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    Residents looking for Answers after skating shut down on Kinniburgh Pond

    storm pond Kids play on a small outdoor rink on a frozen pond in Rainbow Falls

    Kids play on a small outdoor rink on a frozen pond back in 2013 when the same questions arose.

    Some Kinniburgh residents are looking for answers from the city after a day of pond hockey and skating was shut down by a bylaw officer Jan. 2.

    “This is my third winter here,” said Kinniburgh resident and mom M’Liss Bustard, “we’ve been on the ice every single year without incident.”

    The day of community fun and skating was shut down after someone called in a complaint to the city prompting a visit by a bylaw officer to explain the risks and get everyone safely off the ice.

    There are signs up at the pond stating that skating, and other recreational activities are prohibited.

    Bustard is skeptical of just how risky it is to use the pond for skating.

    “If it is as high risk…considering the proximity to the K to nine school, this should have been fenced off,” said Bustard of the pond.

    What she and other parents she has spoken with would like to see is for the city do a risk assessment on the Kinniburgh storm water pond.

    The community would like to see specific information about the Kinniburgh pond, how many drainage pipes lead into the pond, and what sorts of contaminants are in the water that can affect the ice.

    Chestermere Fire Services Chief Brian Pomrenke said that the Kinniburgh pond and all other storm ponds in Chestermere come with inherent dangers such as variable water levels, constant in flows and overland drainage collection that can include, chemicals, salts and silt.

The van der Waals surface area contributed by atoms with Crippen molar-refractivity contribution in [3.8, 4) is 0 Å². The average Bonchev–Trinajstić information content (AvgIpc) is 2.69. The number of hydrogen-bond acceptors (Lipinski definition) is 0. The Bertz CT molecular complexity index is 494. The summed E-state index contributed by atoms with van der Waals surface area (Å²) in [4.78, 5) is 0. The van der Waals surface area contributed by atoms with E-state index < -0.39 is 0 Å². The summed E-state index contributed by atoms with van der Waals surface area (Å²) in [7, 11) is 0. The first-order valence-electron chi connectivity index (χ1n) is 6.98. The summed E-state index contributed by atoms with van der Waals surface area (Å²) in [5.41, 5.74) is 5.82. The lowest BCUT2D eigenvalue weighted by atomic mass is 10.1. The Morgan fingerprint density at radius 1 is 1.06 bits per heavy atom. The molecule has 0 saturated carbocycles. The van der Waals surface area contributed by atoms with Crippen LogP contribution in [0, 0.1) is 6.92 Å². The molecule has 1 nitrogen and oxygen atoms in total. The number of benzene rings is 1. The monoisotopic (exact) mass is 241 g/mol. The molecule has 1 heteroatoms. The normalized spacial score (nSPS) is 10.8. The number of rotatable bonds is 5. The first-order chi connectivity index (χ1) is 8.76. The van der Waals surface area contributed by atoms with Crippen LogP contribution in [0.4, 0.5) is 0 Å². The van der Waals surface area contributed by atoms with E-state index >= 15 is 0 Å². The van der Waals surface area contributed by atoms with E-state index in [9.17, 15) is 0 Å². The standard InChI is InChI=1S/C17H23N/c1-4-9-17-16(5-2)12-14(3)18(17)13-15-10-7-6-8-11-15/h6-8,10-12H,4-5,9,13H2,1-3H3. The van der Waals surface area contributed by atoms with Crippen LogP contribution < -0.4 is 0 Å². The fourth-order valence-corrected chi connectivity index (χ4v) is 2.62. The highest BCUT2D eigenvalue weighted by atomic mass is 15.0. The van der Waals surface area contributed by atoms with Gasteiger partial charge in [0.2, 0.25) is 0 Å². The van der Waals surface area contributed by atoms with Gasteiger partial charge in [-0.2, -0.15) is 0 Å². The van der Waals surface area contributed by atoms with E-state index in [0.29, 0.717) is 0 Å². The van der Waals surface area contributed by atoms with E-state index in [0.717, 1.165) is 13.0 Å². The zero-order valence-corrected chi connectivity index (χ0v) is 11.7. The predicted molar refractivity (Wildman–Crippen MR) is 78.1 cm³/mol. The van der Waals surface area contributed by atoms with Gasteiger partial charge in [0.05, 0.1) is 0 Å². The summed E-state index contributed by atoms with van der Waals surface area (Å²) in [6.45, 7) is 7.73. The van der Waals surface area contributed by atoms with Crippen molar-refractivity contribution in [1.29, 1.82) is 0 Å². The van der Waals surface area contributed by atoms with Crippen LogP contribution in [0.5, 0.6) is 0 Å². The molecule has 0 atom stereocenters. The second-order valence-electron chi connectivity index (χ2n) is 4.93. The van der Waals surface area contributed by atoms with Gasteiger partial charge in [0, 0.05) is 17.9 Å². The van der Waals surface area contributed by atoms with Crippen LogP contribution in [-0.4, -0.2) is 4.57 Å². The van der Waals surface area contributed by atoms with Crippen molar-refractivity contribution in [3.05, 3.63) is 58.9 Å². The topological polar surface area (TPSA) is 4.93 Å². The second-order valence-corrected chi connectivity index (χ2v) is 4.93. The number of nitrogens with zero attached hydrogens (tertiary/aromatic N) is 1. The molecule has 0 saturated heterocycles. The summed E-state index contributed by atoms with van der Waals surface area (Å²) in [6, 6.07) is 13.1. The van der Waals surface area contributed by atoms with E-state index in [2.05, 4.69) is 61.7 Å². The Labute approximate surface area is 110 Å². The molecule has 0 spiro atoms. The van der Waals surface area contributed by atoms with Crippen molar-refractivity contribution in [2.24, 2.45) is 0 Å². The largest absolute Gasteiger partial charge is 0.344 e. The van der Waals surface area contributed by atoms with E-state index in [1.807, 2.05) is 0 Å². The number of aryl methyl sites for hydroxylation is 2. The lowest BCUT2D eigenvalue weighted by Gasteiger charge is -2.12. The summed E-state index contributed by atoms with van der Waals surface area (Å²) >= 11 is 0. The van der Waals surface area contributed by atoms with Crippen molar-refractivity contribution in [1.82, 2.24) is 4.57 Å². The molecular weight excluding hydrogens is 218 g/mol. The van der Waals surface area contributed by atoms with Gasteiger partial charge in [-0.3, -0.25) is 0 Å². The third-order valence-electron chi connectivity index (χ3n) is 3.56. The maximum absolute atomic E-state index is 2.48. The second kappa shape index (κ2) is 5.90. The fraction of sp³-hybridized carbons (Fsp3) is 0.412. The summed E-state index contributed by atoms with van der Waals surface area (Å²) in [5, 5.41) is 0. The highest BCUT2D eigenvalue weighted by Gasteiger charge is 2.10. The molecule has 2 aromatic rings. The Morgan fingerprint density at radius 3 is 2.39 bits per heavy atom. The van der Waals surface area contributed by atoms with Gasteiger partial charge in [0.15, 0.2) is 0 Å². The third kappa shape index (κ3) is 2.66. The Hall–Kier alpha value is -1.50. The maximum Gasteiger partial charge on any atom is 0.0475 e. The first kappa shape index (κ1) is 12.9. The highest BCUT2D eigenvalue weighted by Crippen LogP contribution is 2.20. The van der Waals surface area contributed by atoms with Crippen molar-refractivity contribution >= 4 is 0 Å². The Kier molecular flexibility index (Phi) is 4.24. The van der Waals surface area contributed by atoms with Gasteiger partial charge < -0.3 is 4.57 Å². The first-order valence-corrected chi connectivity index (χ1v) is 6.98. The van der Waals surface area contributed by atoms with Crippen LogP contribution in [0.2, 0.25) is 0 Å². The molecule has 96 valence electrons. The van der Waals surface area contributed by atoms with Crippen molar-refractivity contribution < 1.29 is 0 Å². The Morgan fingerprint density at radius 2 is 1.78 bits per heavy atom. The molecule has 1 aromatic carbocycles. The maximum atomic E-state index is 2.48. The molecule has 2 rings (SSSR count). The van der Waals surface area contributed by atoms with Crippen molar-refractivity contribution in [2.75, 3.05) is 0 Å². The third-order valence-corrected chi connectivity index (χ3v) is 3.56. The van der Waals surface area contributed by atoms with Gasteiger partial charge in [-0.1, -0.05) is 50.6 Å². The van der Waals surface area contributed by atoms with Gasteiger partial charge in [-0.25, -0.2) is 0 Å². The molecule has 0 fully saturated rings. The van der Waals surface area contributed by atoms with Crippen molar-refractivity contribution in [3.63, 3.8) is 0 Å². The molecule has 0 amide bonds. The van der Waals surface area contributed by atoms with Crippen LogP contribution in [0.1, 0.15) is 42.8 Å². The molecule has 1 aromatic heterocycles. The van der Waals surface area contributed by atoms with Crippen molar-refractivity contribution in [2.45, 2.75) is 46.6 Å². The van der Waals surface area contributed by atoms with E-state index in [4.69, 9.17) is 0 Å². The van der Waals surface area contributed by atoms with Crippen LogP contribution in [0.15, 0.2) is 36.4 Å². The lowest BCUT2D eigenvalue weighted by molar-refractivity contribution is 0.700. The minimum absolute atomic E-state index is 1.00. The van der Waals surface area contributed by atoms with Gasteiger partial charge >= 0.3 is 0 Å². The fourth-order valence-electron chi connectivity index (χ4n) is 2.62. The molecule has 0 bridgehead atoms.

“As inviting as it may be, they’re not the right place to use for recreation,” he said.

    Adding to the danger of salts and other dissolved particles that can erode the ice from the bottom, in the winter variable water levels can lead to hollows under the ice that can’t be observed.

    Bustard, for her part is unconvinced that these potential dangers make the pond unsafe for use.

    “We don’t see salt on the loop,” she said.

    “We don’t even see a snow plow so I’m pretty sure we can eliminate salt on this side,” said Bustard.

    She also points out that the fire service does ice training at the pond and the neighbours can all see how thick the ice is when firefighters pull slabs of ice out to make an opening.

    Pomrenke points out that his firefighters are wearing their exposure suits and have all their safety equipment on before venturing out on the ice.

    “If we have to put all our PPE to feel safe on the body of water or on the ice, then why would we even think about letting our public on it,” he said.

    He also said that just because the ice is thick doesn’t make it safe.

    “Our motto for ice rescuers is…that no ice is considered safe ice,” he said.

    He also said that the fire service uses storm ponds as training sites because that is where they are most likely to have to perform a rescue.

    “That’s probably where we’re going to be called in the event of an emergency,” said Pomrenke.

    Community member would still like to see a risk assessment done on the pond.

    Once the specific risks of that pond are known, Bustard said she would like to see the city live up to its branding as Alberta’s Oasis and amended the bylaw to allow for safe use of the storm pond at one’s own risk instead of the total prohibition that is currently in place.

    Bustard said that there are plenty of examples of use at one’s own risk recreation in Chestermere already.

    “The beach its use at your own risk, the sledding hills those are all…use at your own risk but for some reason they took a really hard stance on this because there’s a possibility that an injury could happen,” she said.

    The community has already taken its own steps to mitigate risks on the storm water pond.

    Bustard said that the community self-polices the rink and kids are never out skating without adult supervision.